Common practice in many countries of Asia, Africa and Central America is the production and consumption of edible -Insects have been conquering Europe and western countries in general for several years. And that under the impetus of the FAO (Food and Agriculture Organization of the United Nations).
This UN organization promotes the use of insects in human and animal nutrition as an alternative to meat. The latter is too energetic.
And with the recent relaxation of European legislation, we can expect a relatively rapid development of entomoculture , i.e. the breeding of insects for human and animal consumption.
What are the currently most important techniques of entomoculture ? What are the challenges of this sector and what are the regulations in France? Here are some answers.
Edible insects: entomoculture techniques
Hand harvesting in nature , in the forest, is the traditional way of catching insects (termites, ants, larvae, caterpillars, grasshoppers, beetles) to eat them.
Although this method is still the most widely practiced in the world today, the concept of raising insects for human consumption is relatively new. The breeding of edible insects is also the subject of experimentation and practice worldwide.
Some of the main semi-livestock and rearing systems for edible insects are those listed below.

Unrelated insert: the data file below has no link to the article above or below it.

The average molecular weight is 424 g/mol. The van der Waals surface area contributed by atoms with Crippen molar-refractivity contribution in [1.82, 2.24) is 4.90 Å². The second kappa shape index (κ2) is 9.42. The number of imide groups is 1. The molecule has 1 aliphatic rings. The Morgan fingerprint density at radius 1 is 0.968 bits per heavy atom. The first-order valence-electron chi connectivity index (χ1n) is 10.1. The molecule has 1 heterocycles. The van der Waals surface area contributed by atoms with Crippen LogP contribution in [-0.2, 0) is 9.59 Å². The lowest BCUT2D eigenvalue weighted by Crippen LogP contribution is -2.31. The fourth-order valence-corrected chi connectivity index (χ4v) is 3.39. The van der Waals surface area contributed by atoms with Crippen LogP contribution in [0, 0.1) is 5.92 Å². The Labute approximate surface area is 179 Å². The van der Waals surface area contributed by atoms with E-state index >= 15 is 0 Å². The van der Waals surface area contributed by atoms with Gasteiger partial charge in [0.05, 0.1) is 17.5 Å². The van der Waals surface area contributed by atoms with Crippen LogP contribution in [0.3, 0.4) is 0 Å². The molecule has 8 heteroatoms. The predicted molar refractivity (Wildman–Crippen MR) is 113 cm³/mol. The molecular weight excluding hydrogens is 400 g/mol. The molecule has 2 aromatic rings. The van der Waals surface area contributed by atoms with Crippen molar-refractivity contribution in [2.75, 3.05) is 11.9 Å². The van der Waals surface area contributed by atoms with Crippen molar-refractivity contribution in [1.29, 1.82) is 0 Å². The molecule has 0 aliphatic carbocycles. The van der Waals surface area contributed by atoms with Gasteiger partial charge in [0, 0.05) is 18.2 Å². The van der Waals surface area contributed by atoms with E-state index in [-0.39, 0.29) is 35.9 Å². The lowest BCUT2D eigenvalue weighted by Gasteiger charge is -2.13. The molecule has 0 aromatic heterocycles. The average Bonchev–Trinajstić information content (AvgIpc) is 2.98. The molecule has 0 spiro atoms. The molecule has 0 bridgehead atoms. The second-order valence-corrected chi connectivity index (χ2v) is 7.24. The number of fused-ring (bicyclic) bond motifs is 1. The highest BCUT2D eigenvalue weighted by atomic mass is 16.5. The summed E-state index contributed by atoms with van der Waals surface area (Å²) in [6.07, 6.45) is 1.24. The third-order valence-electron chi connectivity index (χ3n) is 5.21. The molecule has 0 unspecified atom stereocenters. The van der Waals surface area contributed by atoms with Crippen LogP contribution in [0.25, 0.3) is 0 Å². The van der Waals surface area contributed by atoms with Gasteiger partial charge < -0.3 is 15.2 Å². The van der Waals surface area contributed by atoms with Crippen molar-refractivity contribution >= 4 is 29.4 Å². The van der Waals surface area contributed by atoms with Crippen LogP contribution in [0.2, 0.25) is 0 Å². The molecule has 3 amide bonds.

Improved natural production
Strictly speaking, it is not a question of breeding, because the insects remain in their natural habitat . However, thanks to some work, the habitat of the latter is being modified and improved for food purposes . The aim of this technique is to modify the behavior of the insect and thus promote its development in quantity and quality.
Insects derived from improved natural production are not kept in captivity or isolated from their wild counterparts.
This type of production can be found in the Amazon, Indonesia, Malaysia, Thailand, Mexico and sub-Saharan Africa, among others.
family mini breed
Housekeeping of edible insects can allow a family to:
- Improve your own diet.
- Earn income by selling their surplus production.
We speak of mini-breeding because this type of activity involves small animals (small mammals, amphibians, reptiles or invertebrates, including insects) weighing less than 20 kg, bred for their potential nutritional or economic benefits or offer to the household or Family business. These little beasts are therefore to be distinguished from pets as they are raised for domestic use or for profit. They can also be used to feed pets.
Mini-breeding of edible insects requires little technical and financial effort . In addition, unlike animal husbandry, insect farming, whether large or small, requires very small areas .
If the production of insects is at least 1 ton per day in fresh weight, the production is said to be industrial.
This was agreed at the „International Expert Consultation on Assessment the Potential of Insects as Food and Animal Feed to Contribute to Food Security“ held at the FAO (Food and Agriculture Organization of the United Nations) Headquarters in Rome, Italy, from 23 – 25 January 2012.
The industrial production of insects for human and animal consumption is relatively new.